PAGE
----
Steve Hall

Costa Rica
T-L Pivot Irrigation Equipment
With T-L's we don't lose too much water from the wind blowing and so get better application uniformity, also our T-L irrigated fields don't have the erosion that we get under other systems.

“You just throw the switch, and away it goes,” states Steve Hall, 12-year crop consultant to Azucaria El Vicjo, a Costa Rican sugar plantation, when pointing out why six T-L center pivots are at work, some up to 1,600 hours a year. “We have little trouble with them. Our T-Ls just go around and around.”

They’ve been a welcome change compared to the operation’s previous experience with an electric drive linear move system that seemed to be stopped as much as it applied water.

“We aren’t getting much service from the people we bought it from either,” Hall says. “The thing that we were really nervous about was water and electricity–they just don’t mix.”

He commented that just about anyone can solve a problem with hydraulics, which is something that can’t usually be done with an electric unit.

“You don’t have to be a qualified electrician to run T-Ls, Hall added. “All you need is some common sense.”

“With our furrow irrigation one man can handle only seven hectares. (17.5 acres). But, we have just one person taking care of six T-Ls on 420 hectares (1,050 acres). That’s efficiency!

The plantation grows one crop of sugar cane annually on 7,500 hectares (18,700 acres). Of this, 4,500 hectares (11,250 acres) is irrigated via furrow irrigation, hose reels, and the T-L center pivot units.

At one point the plantation irrigated 400 hectares (1,000 acres) using underground drip irrigation. However, according to Hall, “It was costing us a small fortune and required extremely high management expertise to be successful.

Even though drip irrigation is frequently considered to be an optimum form of efficient irrigation, the plantation’s real-life results leaned heavily toward T-L center pivot systems.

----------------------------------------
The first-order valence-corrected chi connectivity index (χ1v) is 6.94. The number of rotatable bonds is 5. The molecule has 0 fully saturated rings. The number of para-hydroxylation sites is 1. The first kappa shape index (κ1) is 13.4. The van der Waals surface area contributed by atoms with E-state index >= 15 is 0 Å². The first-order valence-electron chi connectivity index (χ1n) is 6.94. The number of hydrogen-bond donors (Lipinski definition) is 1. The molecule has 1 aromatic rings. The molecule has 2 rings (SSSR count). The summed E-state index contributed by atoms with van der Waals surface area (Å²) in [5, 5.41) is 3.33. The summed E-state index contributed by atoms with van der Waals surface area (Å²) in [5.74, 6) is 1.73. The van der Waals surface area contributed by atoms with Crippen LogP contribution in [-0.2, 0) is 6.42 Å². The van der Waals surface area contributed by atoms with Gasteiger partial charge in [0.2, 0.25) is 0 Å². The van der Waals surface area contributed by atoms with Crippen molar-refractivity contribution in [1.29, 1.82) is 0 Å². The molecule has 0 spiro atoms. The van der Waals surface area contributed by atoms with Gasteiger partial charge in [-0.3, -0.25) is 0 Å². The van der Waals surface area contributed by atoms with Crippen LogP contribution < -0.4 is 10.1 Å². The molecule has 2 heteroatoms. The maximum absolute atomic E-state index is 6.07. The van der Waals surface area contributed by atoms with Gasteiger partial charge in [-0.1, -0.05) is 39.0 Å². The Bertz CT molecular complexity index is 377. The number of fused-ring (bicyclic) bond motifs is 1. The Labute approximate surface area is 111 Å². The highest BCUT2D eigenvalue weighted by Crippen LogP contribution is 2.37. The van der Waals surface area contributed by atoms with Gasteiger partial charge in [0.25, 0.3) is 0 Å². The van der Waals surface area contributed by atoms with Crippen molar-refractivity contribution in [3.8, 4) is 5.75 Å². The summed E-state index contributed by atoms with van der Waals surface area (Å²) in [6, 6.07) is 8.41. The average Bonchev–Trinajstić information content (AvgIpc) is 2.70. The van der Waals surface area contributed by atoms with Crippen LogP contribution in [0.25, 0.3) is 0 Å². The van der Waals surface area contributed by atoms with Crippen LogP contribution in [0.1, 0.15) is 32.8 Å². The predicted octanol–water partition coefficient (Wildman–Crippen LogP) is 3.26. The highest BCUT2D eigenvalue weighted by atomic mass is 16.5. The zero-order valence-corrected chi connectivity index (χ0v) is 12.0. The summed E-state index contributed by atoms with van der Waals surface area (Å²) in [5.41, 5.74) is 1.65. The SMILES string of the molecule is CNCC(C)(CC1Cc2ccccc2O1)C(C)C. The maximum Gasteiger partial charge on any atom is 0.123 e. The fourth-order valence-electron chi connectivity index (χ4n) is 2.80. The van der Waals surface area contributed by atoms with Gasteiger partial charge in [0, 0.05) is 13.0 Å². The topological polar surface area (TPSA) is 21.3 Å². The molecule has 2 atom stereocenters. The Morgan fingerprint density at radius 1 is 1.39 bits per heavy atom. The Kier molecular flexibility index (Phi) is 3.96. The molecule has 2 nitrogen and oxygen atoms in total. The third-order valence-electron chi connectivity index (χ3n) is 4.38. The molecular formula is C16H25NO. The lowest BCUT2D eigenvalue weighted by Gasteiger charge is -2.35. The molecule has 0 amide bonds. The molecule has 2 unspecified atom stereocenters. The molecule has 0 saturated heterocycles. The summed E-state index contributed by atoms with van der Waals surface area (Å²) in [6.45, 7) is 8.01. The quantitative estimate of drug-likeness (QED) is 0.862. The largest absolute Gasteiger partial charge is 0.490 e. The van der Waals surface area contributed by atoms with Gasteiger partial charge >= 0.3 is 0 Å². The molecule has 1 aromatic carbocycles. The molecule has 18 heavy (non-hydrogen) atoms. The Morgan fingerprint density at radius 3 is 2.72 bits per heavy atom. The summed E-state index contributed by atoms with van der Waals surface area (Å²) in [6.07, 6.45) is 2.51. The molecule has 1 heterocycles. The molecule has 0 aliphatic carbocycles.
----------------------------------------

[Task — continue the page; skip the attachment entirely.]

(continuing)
For example, the drip irrigated land averaged only 58 tons of sugarcane per hectare (23.2 tons an acre). The first T-L installed has averaged 125 tons a hectare (50 tons an acre), for an increase of 116 percent. This resulted in 12.2 tons of sugar per hectare compared to a world average of seven to eight tons, or over 50 percent higher yields. With a world price of $US500 a ton, the T-L superior performance amounts to approximately $US 2,000 more sugar per hectare.

Depending on the field a T-L is in, 1.5 inches of water in six days to 1.75 inches in ten days is applied, as needed. At times the systems water continuously, based on their field observations and irrigation monitoring sensors’ data.

“When I learned on the Internet that T-L utilized hydraulics, I contacted the Company. Then another plantation representative and I visited T-L’s Nebraska manufacturing facility,” Hall says.

“All we’ve done with that first T-L installed five years ago has been to change hydraulic fluid filters, grease the gearboxes and repair one tire’s puncture and rubber valve,” he continues. “That’s the only problem we’ve had with it.”

Another reason supporting the decision to go with T-L’s was the continuous movement of the machine. According to Hall, “There wasn’t all that stopping and starting that could result in wet and dry patches.”

Considering the third sprinkler system used on the plantation, the hose reels, or “cannons”, there’s really little comparison. He observes that they have 300 hectares (750 acres) utilizing this method of irrigation.

“The wind here can be just horrific,” Hall notes. “So, with the hose reels we end up with big dry patches all over the place. With the T-Ls, their continual movement provides consistency.”

“Yes, with T-L’s we don’t lose too much water from the wind blowing and so get better application uniformity,” Jaziel Sanabria, Irrigation Manager, says. “Also our T-L irrigated fields don’t have the erosion that we get under other systems.”

“A T-L is a relatively simple system that lets us keep irrigating without interruption and when it’s needed the most to boost our yields,” he adds. “They also let us use our limited water resources more efficiently.”

Hall agrees that reduced erosion is another T-L advantage, saying, “Land leveling for a T-L installation is minimal. With a T-L center-pivot we can just sort of go with the natural lie of the land.”

Irrigation monitors pay off

“You have to understand that cane uses a lot of water, and when it reaches one meter (about three feet) high it uses even more water,” Hall explains. “Cane will grow at the rate of eight tons a hectare (3.2 tons an acre) per month.”

“So you’ve got to put water on it. As soon as you stop, though, you can notice a difference straight away.”

The plantation utilizes four irrigation monitors. The maximum the soil can hold is 50mm (approximately two inches) of water. When that figure gets down 50 percent, irrigation water is applied to bring soil moisture back to 50mm.